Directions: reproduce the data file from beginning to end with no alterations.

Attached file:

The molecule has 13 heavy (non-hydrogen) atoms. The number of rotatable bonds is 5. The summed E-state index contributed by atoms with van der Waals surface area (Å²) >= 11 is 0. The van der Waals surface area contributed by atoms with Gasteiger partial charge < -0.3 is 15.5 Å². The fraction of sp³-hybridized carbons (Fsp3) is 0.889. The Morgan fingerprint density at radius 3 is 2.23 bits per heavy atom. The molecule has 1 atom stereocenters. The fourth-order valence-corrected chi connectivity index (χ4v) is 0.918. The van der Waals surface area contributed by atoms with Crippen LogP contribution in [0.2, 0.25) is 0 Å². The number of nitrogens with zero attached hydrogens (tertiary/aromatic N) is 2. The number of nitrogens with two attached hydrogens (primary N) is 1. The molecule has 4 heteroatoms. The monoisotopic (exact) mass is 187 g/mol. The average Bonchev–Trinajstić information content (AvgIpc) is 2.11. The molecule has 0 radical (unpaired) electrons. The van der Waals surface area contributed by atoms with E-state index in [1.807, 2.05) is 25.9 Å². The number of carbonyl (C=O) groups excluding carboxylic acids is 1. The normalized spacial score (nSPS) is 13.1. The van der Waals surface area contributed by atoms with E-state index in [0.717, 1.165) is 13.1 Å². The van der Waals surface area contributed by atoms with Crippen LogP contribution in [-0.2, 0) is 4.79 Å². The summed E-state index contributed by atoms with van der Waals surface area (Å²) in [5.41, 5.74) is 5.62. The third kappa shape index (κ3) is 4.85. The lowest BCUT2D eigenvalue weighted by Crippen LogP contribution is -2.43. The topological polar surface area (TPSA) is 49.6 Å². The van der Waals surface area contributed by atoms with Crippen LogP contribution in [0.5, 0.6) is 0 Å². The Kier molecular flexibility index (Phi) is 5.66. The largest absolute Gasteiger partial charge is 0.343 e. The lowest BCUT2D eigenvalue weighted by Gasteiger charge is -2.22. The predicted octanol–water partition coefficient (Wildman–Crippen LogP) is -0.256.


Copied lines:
The molecule has 13 heavy (non-hydrogen) atoms. The number of rotatable bonds is 5. The summed E-state index contributed by atoms with van der Waals surface area (Å²) >= 11 is 0. The van der Waals surface area contributed by atoms with Gasteiger partial charge < -0.3 is 15.5 Å². The fraction of sp³-hybridized carbons (Fsp3) is 0.889. The Morgan fingerprint density at radius 3 is 2.23 bits per heavy atom. The molecule has 1 atom stereocenters. The fourth-order valence-corrected chi connectivity index (χ4v) is 0.918. The van der Waals surface area contributed by atoms with Crippen LogP contribution in [0.2, 0.25) is 0 Å². The number of nitrogens with zero attached hydrogens (tertiary/aromatic N) is 2. The number of nitrogens with two attached hydrogens (primary N) is 1. The molecule has 4 heteroatoms. The monoisotopic (exact) mass is 187 g/mol. The average Bonchev–Trinajstić information content (AvgIpc) is 2.11. The molecule has 0 radical (unpaired) electrons. The van der Waals surface area contributed by atoms with E-state index in [1.807, 2.05) is 25.9 Å². The number of carbonyl (C=O) groups excluding carboxylic acids is 1. The normalized spacial score (nSPS) is 13.1. The van der Waals surface area contributed by atoms with E-state index in [0.717, 1.165) is 13.1 Å². The van der Waals surface area contributed by atoms with Crippen LogP contribution in [-0.2, 0) is 4.79 Å². The summed E-state index contributed by atoms with van der Waals surface area (Å²) in [5.41, 5.74) is 5.62. The third kappa shape index (κ3) is 4.85. The lowest BCUT2D eigenvalue weighted by Crippen LogP contribution is -2.43. The topological polar surface area (TPSA) is 49.6 Å². The van der Waals surface area contributed by atoms with Crippen LogP contribution in [0.5, 0.6) is 0 Å². The Kier molecular flexibility index (Phi) is 5.66. The largest absolute Gasteiger partial charge is 0.343 e. The lowest BCUT2D eigenvalue weighted by Gasteiger charge is -2.22. The predicted octanol–water partition coefficient (Wildman–Crippen LogP) is -0.256.